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As a marketing firm, PR is part of your job. You don’t just create great content for your clients; you want others to create great content – in the form of media coverage. However, it’s generally really difficult to get noticed by the right media sources, and for too long the ubiquitous press release has been the most PR you could hope to gain.
For the last several years, a service called HARO (Help a Reporter Out) has been connecting media sources with businesses and helping both sides succeed. When a reporter needs a source or an expert, he or she posts a query on HARO. Three times a day, an email is sent to the registered sources with the query list. You then have an opportunity to reply to the query with why your client would be a great source for the reporter. If they answer, voila! Media coverage.
I don’t need to convince you that big-name media coverage is a big benefit for your clients. However, HARO reporters get a lot of queries, and it can take work to stand out. Here are three ways to maximize your time while pursuing HARO queries for your clients.
- Schedule Time to Respond Quickly. Reporters may get hundreds of responses – if yours is near the top, it is more likely to get noticed. Have the person in your firm that works these queries schedule blocks of time that match when the emails come out, and scan and submit responses right away. In fact, given the possible exposure that your clients stand to get, it might be helpful to have a dedicated person to pitch on HARO and other sites for client PR purposes.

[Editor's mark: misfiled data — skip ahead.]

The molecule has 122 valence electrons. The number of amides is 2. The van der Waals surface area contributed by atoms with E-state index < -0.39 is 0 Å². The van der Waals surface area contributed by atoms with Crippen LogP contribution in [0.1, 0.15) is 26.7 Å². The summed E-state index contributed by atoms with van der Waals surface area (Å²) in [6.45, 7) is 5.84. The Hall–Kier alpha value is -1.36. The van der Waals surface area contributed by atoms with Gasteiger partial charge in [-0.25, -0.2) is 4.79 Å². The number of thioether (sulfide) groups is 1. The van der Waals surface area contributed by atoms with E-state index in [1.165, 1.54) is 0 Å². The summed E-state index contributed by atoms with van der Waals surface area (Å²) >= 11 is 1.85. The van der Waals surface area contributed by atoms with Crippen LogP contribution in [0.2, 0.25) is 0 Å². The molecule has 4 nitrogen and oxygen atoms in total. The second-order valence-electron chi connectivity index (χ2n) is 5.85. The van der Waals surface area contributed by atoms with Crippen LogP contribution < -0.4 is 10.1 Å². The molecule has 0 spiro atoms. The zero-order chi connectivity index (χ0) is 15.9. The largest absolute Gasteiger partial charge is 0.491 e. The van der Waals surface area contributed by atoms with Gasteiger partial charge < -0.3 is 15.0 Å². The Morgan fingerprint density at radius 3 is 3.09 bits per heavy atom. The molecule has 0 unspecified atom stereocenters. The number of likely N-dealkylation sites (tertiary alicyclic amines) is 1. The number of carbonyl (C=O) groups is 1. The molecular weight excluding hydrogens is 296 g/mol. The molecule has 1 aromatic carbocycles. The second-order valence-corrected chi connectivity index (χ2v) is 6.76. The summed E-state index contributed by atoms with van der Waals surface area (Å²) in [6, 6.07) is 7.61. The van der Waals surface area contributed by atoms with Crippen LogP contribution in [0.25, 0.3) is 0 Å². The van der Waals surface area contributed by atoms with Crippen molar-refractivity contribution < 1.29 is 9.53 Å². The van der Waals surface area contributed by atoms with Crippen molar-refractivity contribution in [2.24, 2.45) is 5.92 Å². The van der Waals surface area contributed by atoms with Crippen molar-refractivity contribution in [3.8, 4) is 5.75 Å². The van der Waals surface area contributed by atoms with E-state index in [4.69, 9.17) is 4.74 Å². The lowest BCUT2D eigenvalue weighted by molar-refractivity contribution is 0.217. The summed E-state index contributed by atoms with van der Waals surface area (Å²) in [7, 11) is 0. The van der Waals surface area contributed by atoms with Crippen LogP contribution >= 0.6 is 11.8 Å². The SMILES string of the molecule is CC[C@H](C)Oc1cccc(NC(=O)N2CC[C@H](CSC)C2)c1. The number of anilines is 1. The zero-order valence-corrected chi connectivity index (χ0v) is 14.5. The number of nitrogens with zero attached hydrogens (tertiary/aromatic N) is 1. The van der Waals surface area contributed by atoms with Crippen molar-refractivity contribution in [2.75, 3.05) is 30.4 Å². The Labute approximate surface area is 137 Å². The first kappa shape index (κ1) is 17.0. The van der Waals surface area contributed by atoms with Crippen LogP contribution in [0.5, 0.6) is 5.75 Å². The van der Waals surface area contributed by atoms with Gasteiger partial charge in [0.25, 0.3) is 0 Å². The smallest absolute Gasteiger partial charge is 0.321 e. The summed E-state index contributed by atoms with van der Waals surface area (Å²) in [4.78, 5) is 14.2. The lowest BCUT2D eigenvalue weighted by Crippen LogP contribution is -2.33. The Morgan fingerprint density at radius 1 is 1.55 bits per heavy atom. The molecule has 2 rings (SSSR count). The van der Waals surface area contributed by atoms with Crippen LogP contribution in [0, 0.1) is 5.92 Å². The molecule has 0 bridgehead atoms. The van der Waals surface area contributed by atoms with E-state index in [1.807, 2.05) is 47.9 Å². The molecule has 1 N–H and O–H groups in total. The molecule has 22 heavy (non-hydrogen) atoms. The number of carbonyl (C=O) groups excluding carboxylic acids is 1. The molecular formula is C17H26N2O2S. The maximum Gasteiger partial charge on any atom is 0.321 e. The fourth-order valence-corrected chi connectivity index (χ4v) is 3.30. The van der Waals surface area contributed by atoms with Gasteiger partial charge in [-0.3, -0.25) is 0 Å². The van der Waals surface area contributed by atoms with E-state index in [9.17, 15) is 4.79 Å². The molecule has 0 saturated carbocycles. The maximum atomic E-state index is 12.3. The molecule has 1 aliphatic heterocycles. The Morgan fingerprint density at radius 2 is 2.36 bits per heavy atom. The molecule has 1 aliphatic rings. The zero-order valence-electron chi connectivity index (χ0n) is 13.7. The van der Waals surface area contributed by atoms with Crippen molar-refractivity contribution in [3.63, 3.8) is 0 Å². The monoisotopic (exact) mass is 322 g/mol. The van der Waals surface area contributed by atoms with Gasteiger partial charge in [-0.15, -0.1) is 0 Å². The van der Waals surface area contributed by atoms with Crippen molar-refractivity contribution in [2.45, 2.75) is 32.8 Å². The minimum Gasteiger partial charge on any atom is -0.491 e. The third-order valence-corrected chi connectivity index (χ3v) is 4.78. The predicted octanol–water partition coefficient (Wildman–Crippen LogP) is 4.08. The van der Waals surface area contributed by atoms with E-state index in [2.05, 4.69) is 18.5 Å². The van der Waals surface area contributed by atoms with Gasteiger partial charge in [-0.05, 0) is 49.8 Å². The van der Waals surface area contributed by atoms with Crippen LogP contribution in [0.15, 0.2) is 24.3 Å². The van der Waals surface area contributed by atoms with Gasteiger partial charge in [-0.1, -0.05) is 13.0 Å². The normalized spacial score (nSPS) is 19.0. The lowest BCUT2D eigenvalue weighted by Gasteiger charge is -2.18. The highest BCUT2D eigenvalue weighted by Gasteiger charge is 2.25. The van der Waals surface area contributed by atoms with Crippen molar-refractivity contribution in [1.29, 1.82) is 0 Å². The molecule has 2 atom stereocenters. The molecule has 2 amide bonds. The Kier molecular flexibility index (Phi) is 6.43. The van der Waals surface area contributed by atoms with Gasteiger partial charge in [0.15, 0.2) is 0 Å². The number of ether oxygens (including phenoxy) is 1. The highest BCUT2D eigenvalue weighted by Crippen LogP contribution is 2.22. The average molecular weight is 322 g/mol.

- Keep It Simple. Just like you, reporters are busy professionals. Keep your response short, to the point, and interesting. Don’t overdo your headline. Pick queries that most closely match your clients’ expertise. These steps will save you time in responding, in addition to saving the reporters time and making a response more likely.
- Use a Template. Because your firm will be responding to a variety of queries on behalf of your clients, a template email can be very helpful. The top paragraph should include who you are, how to contact you, and which client you are writing on behalf of. The conclusion can have the same wrap-up and call to action each time. The body should not be a template – you can fill that in based on the reporter’s questions and the expertise of your client.
- Move Quickly When Contacted. When the reporter agrees that a client would be a good expert or source, move quickly to get them in touch. It would be helpful if your clients knew you were using HARO and had a ‘source’ designated for PR purposes. Reporters are on a deadline – you want to make sure that you are able to provide the source in a very timely manner.
- Respect the Relationship. A good contact can lead to many other PR opportunities in the future. Consider the reporters at HARO part of your client base – be kind, thankful, and continue to cultivate the relationship. You never know when they might need another source. 🙂
Getting PR used to be hard. Not anymore. HARO now delivers needy reporters to your inbox three times a day. With a timely response that’s simple and to the point, you can begin a relationship that can serve you – and the reporter – very well for a long time.
Do you use HARO for clients’ PR? Why or why not? Let me know in the comments!